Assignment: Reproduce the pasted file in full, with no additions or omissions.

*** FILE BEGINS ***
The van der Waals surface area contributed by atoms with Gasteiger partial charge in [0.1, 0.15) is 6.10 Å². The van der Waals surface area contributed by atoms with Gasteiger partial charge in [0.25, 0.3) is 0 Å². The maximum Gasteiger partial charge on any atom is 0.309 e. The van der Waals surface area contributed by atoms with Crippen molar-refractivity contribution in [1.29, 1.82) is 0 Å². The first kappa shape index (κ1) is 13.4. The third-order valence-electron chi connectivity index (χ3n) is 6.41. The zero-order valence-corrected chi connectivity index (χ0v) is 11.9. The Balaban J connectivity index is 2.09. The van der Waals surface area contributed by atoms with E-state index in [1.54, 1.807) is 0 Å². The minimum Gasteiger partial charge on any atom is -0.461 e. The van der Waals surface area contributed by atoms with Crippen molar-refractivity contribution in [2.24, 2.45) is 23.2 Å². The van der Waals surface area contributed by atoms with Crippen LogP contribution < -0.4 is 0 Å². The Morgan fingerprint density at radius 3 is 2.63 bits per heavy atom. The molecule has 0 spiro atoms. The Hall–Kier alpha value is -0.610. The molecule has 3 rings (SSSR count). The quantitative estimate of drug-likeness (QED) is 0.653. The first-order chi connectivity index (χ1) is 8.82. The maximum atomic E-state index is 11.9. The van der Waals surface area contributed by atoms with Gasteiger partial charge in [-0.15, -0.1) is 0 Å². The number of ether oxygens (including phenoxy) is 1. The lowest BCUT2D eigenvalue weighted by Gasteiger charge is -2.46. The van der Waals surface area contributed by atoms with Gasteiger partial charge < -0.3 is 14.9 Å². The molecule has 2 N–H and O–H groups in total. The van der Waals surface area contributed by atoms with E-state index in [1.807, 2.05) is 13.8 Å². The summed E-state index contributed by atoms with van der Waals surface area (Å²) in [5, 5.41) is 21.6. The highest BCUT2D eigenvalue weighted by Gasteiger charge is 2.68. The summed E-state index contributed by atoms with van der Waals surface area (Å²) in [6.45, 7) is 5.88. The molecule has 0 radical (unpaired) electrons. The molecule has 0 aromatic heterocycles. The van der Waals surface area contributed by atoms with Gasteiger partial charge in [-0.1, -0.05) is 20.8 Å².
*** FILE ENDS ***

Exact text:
The van der Waals surface area contributed by atoms with Gasteiger partial charge in [0.1, 0.15) is 6.10 Å². The van der Waals surface area contributed by atoms with Gasteiger partial charge in [0.25, 0.3) is 0 Å². The maximum Gasteiger partial charge on any atom is 0.309 e. The van der Waals surface area contributed by atoms with Crippen molar-refractivity contribution in [1.29, 1.82) is 0 Å². The first kappa shape index (κ1) is 13.4. The third-order valence-electron chi connectivity index (χ3n) is 6.41. The zero-order valence-corrected chi connectivity index (χ0v) is 11.9. The Balaban J connectivity index is 2.09. The van der Waals surface area contributed by atoms with E-state index in [1.54, 1.807) is 0 Å². The minimum Gasteiger partial charge on any atom is -0.461 e. The van der Waals surface area contributed by atoms with Crippen molar-refractivity contribution in [2.24, 2.45) is 23.2 Å². The van der Waals surface area contributed by atoms with Crippen LogP contribution < -0.4 is 0 Å². The Morgan fingerprint density at radius 3 is 2.63 bits per heavy atom. The molecule has 0 spiro atoms. The Hall–Kier alpha value is -0.610. The molecule has 3 rings (SSSR count). The quantitative estimate of drug-likeness (QED) is 0.653. The first-order chi connectivity index (χ1) is 8.82. The maximum atomic E-state index is 11.9. The van der Waals surface area contributed by atoms with Gasteiger partial charge in [-0.15, -0.1) is 0 Å². The number of ether oxygens (including phenoxy) is 1. The lowest BCUT2D eigenvalue weighted by Gasteiger charge is -2.46. The van der Waals surface area contributed by atoms with Gasteiger partial charge < -0.3 is 14.9 Å². The molecule has 2 N–H and O–H groups in total. The van der Waals surface area contributed by atoms with E-state index in [1.807, 2.05) is 13.8 Å². The summed E-state index contributed by atoms with van der Waals surface area (Å²) in [5, 5.41) is 21.6. The highest BCUT2D eigenvalue weighted by Gasteiger charge is 2.68. The summed E-state index contributed by atoms with van der Waals surface area (Å²) in [6.45, 7) is 5.88. The molecule has 0 radical (unpaired) electrons. The molecule has 0 aromatic heterocycles. The van der Waals surface area contributed by atoms with Gasteiger partial charge in [-0.1, -0.05) is 20.8 Å².